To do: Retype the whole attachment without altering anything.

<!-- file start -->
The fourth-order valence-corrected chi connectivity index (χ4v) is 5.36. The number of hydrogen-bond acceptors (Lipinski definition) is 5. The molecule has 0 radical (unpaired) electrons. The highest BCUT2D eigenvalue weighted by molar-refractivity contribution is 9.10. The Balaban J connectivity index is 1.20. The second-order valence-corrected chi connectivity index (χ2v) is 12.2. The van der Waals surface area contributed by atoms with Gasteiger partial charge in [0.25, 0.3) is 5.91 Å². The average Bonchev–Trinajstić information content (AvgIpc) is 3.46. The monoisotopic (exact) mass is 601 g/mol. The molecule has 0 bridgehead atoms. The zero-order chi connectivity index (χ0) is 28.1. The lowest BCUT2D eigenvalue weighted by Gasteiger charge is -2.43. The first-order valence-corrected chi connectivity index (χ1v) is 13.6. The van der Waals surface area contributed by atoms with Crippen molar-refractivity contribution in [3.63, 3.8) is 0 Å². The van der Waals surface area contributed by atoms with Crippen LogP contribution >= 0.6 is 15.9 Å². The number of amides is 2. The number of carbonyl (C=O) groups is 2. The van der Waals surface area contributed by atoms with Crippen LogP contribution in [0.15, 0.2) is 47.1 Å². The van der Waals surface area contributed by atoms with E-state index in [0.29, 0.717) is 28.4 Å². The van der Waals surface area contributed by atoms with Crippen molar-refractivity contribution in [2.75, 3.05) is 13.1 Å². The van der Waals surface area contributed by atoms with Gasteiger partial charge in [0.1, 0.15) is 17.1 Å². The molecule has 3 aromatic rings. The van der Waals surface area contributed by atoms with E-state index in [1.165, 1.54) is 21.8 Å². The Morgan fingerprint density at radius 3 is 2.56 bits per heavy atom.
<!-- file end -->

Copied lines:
The fourth-order valence-corrected chi connectivity index (χ4v) is 5.36. The number of hydrogen-bond acceptors (Lipinski definition) is 5. The molecule has 0 radical (unpaired) electrons. The highest BCUT2D eigenvalue weighted by molar-refractivity contribution is 9.10. The Balaban J connectivity index is 1.20. The second-order valence-corrected chi connectivity index (χ2v) is 12.2. The van der Waals surface area contributed by atoms with Gasteiger partial charge in [0.25, 0.3) is 5.91 Å². The average Bonchev–Trinajstić information content (AvgIpc) is 3.46. The monoisotopic (exact) mass is 601 g/mol. The molecule has 0 bridgehead atoms. The zero-order chi connectivity index (χ0) is 28.1. The lowest BCUT2D eigenvalue weighted by Gasteiger charge is -2.43. The first-order valence-corrected chi connectivity index (χ1v) is 13.6. The van der Waals surface area contributed by atoms with Crippen molar-refractivity contribution in [3.63, 3.8) is 0 Å². The van der Waals surface area contributed by atoms with Crippen LogP contribution >= 0.6 is 15.9 Å². The number of amides is 2. The number of carbonyl (C=O) groups is 2. The van der Waals surface area contributed by atoms with Crippen LogP contribution in [0.15, 0.2) is 47.1 Å². The van der Waals surface area contributed by atoms with E-state index in [0.29, 0.717) is 28.4 Å². The van der Waals surface area contributed by atoms with Crippen molar-refractivity contribution in [2.75, 3.05) is 13.1 Å². The van der Waals surface area contributed by atoms with Gasteiger partial charge in [0.1, 0.15) is 17.1 Å². The molecule has 3 aromatic rings. The van der Waals surface area contributed by atoms with E-state index in [1.165, 1.54) is 21.8 Å². The Morgan fingerprint density at radius 3 is 2.56 bits per heavy atom.